Recently, some Americans have been taking a crash course in the consequences of this kind of dumb. On February 9, 2017, the much-loved manager of a Mexican restaurant in a Midwestern town was “detained” without notice and taken away from his family and his community. Later that month, one resident who supports deportations of undocumented immigrants spoke for many:
“…maybe this should all be more on a per-case basis. It’s hard to be black and white on this because there may be people like Carlos.”
Right. But wouldn’t it have been nice if this gentleman and his fellow citizens had known enough Mexicans — or had had enough moral imagination — to figure out that whole “black and white” thing before Carlos was “disappeared,” his family devastated, and his community deprived of an exemplary citizen who had lived there for a decade?
Diversity gives us a chance to increase our personal resilience. And God knows some of us need it these days. I’m one of the many weary souls who is still laughing at a line Jon Stewart, late of The Daily Show, delivered just eleven days into the current administration:
“The presidency is supposed to age the president, not the public.”
I’m 78. But for a couple of months following the presidential inauguration, I felt more like 108, asking myself, “Really? Is this the way I’m going to go out, learning daily about a fresh assault on dignity, decency, democracy, and truth itself that makes me ashamed to be an American?”
I began to recover my resilience as I talked with friends who — along with generations of their ancestors — have been targets of such assaults since the day they were born, and yet have refused to be intimidated.
My Muslim, Mexican, and African-American brothers and sisters have developed a form of spiritual alchemy that all of us can practice. It transforms the dross of political evil into the gold of political activism, revitalizing us to be the engaged citizens we should have been all along. Resilience comes from seeing people I care about take the next assault on their souls not as a reason to give up but as a source of power to keep on keeping on.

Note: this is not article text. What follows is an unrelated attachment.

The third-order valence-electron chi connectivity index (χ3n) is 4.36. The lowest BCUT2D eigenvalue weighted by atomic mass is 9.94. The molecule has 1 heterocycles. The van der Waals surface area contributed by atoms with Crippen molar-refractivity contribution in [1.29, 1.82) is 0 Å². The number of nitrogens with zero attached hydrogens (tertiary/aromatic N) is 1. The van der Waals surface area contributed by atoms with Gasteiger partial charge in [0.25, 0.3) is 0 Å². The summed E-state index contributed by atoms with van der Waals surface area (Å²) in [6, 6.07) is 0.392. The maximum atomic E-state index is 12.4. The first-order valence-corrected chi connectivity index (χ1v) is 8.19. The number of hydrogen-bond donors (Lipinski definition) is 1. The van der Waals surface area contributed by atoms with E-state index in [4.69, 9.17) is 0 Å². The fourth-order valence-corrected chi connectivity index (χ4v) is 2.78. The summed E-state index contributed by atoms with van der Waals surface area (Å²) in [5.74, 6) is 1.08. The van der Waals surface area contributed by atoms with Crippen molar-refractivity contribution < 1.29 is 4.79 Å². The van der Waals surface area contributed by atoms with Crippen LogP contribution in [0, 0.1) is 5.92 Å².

Diversity ups the odds that we will enjoy the benefits of the human comedy. Cross-cultural misunderstandings are not always train wrecks. Some of them generate humor that’s healing and life-giving.
I once spoke at a Jewish Community Center built around a beautiful garden dedicated to the memory of Jews who had been murdered in the Holocaust. After sitting quietly there for half an hour, I met with the Center’s director and told him how moved I was by this powerful witness to the suffering and the resilience of the Jewish people. He told me that the Center also tried to witness to the importance of interfaith relationships, which meant, among other things, hiring a religiously diverse staff. Then he said:
“Occasionally this leads to some laughable and lovable moments. We recently hired a Gentile as our front-office receptionist. We told her that when we answer the phone, we say, ‘Jewish Community Center — Shalom.’ I happened to be in the office when she took her first phone call and said, ‘Jewish Community Center — Shazam!’”
The goodwill laced through stories like that give me hope that we can emerge from these dangerous days on the diversity front with our humanity intact.
I recently heard an interview with Pat Buchanan, a once-major political figure who has always longed to return America to the days when white, European, Christian culture dominated. Of course, he’s delighted with the current administration’s “success” in advancing an agenda he helped set in motion, and is unfazed by our president’s multiple flaws, unforced errors, and failures.
When the interviewer asked him, in effect, “Why is diversity a problem for this nation?,” this three-time presidential aspirant said:
“Well, maybe it’s preference. I feel more comfortable. I’m a homeboy, and I feel more comfortable with the folks I grew up with.”
So there you have it, the personal truth behind much of the high-flying “make America great again” rhetoric. Pat Buchanan and his political pals want this nation to provide them with a homogeneous — read “racist and xenophobic” — comfort zone from sea to shining sea.
Mr. Buchanan is my age, and I know enough sclerotic and scared old white guys like him to feel a particle of pity. But fellas, you need to get with the program: by mid-century, the U.S. population will be over half people of color. I urge those of you who cling to your dream of the “good old days” — good for you, anyway — to take a good long nap and dream on, dream on. The rest of us will stay awake and help midwife the rebirth of America, knowing that our national nausea in this moment is just another symptom that our country is pregnant with change.
Given careful tending, America can be like that restored prairie my friend showed me, with its rich diversity of life, its vitality, creativity, resilience, and soul-satisfying array of textures and colors. Every time I touch in with that memory — or step into that social reality — my mind is renewed, my heart expanded, my spirit refreshed, and I feel at home again on the face of this good earth.